I am creating a desktop application that persists the data in the cloud. One concern I have is a beginning to edit an item in the application and leaving it for a while causing the data to become stale. This can obviously also happen if 2 people try to edit the same item at the same time. When they finish up their editing and want to save the data I would either need to overwrite what currently exists in the database or check that they started editing after the last change and either force them to discard their changes or perhaps give them the option to risk overwriting someone else's changes.
I thought about adding a fields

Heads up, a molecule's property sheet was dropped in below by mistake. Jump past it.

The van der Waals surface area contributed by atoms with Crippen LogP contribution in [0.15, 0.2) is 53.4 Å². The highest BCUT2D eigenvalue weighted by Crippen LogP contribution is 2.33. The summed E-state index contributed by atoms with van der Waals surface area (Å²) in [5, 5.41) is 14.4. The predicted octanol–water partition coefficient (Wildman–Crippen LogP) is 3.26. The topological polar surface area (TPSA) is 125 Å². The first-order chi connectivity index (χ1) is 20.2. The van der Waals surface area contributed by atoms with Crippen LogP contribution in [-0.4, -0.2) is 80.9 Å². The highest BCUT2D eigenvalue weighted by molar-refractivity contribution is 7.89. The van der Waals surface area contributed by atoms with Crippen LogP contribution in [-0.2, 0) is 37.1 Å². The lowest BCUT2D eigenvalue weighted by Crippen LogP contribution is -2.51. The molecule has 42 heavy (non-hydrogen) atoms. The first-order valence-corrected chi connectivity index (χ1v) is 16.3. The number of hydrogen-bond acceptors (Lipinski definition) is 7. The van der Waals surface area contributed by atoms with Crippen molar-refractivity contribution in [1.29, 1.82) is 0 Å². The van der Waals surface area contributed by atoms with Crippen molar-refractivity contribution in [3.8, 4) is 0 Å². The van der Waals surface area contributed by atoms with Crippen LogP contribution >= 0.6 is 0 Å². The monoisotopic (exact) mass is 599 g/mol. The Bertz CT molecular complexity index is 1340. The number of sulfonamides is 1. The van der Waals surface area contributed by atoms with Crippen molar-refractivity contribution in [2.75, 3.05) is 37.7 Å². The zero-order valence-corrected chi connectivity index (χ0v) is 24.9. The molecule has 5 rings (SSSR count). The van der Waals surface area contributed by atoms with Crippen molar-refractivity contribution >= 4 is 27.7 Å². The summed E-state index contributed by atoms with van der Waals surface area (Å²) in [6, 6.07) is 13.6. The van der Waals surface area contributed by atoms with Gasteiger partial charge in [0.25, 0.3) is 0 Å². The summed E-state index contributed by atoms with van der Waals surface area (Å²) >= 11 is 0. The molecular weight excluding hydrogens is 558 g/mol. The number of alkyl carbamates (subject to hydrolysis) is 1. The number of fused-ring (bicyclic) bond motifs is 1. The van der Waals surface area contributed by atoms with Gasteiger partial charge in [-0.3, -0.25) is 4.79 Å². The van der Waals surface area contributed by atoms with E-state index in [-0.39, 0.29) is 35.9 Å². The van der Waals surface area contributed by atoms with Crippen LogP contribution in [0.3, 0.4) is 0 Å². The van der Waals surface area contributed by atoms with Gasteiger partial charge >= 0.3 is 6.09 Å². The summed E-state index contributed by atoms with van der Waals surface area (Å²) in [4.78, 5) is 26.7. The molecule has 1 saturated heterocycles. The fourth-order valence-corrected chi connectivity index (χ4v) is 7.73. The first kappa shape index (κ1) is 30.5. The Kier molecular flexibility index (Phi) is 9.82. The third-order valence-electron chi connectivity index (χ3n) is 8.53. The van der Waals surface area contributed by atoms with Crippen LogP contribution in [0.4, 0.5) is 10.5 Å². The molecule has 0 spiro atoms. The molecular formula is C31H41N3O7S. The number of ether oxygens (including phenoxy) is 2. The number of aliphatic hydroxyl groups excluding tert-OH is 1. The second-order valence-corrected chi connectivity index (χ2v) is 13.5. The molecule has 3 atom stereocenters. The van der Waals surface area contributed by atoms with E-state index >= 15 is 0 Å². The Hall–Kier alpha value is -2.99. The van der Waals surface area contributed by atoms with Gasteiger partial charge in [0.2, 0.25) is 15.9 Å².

lock_timestamp to the DB table. When a user begins editing the item the row would change
is_locked to true and set the lock timestamp to the current time. I would then have some amount of time for which the lock is held (ex. 5 minutes). If anyone else tries to edit the item they would receive a message saying the item is locked and when the lock automatically expires. If the user walks away while editing the lock would automatically expire after a relatively short period of time and once it does the user would be warned that the lock has expired and be forced to restart the edit after the data is refreshed.
Would this be a good method for preventing overwriting stale data? Is it overkill (I don't expect the application to be used by more than a few people concurrently on a single account).
(Another concern I have is 2 people getting a lock for the same item, however I believe that is a race condition I am comfortable with.)